• Carbonation of finished cement products is a sink of atmospheric CO2…”

 

  • “…offsetting a substantial fraction (0.43) of the industrial-era emissions from cement production…”
  • “Methane is a stronger GHG than CO2 for the same emission mass and has a shorter atmospheric lifetime of about 12 years.”
  • “Contrails and contrail cirrus are additional forms of cirrus cloudiness that interact with solar and thermal radiation to provide a global net positive RF and thus are visible evidence of an anthropogenic contribution to climate change.”
  • “…an increase in low clouds is a negative feedback to RF, while an increase in high clouds is a positive feedback. The potential magnitude of cloud feedbacks is large compared with global RF…”
  • “Cloud feedbacks also influence natural variability within the climate system and may amplify atmospheric circulation patterns and the El Niño–Southern Oscillation.”

 

  • “Basic principles of carbon cycle dynamics in terrestrial ecosystems suggest that increased atmospheric CO2 concentrations can directly enhance plant growth rates and, therefore, increase carbon uptake…”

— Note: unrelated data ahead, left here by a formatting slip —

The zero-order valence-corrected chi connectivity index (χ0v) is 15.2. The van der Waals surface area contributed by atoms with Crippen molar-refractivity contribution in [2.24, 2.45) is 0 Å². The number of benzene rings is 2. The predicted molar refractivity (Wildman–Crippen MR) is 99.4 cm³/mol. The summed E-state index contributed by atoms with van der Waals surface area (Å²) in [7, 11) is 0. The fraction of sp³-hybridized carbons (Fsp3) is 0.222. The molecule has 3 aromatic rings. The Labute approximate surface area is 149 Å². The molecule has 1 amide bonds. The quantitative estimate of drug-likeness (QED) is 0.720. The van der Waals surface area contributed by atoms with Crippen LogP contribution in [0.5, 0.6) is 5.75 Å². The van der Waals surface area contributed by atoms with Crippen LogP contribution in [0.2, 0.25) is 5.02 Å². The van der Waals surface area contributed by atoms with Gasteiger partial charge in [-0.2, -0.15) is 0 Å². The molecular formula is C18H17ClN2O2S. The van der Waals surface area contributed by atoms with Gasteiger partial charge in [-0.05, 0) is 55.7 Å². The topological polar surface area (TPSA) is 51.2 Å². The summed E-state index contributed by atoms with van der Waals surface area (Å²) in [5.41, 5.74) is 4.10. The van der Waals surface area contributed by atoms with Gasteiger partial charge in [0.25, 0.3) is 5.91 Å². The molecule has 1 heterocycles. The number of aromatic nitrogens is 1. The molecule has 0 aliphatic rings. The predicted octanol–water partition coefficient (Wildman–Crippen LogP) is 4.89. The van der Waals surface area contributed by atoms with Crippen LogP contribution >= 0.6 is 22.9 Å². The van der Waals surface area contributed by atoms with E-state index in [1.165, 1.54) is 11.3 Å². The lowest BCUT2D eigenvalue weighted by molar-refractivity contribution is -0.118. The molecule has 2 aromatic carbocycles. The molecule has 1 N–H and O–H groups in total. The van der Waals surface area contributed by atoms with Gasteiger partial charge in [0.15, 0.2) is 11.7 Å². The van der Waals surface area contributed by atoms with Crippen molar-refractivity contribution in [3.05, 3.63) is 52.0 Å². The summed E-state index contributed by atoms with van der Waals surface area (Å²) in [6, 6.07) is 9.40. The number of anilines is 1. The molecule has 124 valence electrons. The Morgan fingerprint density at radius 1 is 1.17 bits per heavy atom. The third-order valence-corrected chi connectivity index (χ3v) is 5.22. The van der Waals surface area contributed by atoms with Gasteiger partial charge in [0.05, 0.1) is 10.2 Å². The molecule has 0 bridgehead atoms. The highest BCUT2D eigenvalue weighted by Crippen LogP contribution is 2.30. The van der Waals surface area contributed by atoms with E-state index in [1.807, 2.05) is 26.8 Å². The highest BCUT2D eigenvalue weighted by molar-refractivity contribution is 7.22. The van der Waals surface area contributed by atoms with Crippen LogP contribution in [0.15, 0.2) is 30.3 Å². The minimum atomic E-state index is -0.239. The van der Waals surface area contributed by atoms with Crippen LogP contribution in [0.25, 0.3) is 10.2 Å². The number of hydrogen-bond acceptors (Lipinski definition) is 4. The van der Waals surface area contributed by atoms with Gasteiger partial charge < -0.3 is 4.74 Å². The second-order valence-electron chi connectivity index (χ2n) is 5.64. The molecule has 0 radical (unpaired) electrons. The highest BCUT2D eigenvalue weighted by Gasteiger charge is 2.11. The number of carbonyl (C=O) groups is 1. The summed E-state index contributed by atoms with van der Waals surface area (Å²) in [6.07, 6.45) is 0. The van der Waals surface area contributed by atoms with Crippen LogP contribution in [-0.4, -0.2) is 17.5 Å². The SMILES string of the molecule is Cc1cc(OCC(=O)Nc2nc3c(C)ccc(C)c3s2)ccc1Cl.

• “Detection and attribution at regional scales is generally more challenging than at the global scale for a number of reasons. At the regional scale, the magnitude of natural variability swings are typically larger than for global means…”
  • “When an extreme weather event occurs, the question is often asked: was this event caused by climate change? A generally more appropriate framing for the question is whether climate change has altered the odds of occurrence of an extreme event like the one just experienced.”
  • “To our knowledge, no extreme weather event observed to date has been found to have zero probability of occurrence in a preindustrial climate, according to climate model simulations.”
  • “Hoerling et al. concluded that the 2011 Texas heat wave/meteorological drought was primarily caused by antecedent and concurrent negative rainfall anomalies due mainly to natural variability and the La Niña conditions at the time of the event, but with a relatively small (not detected) warming contribution from anthropogenic forcing.”

 

  • “The anthropogenic contribution nonetheless doubled the chances of reaching a new temperature record in 2011 compared to the 1981–2010 reference period…”
  • “Rupp et al., meanwhile, concluded that extreme heat events in Texas were about 20 times more likely for 2008 La Niña conditions than similar conditions during the 1960s.”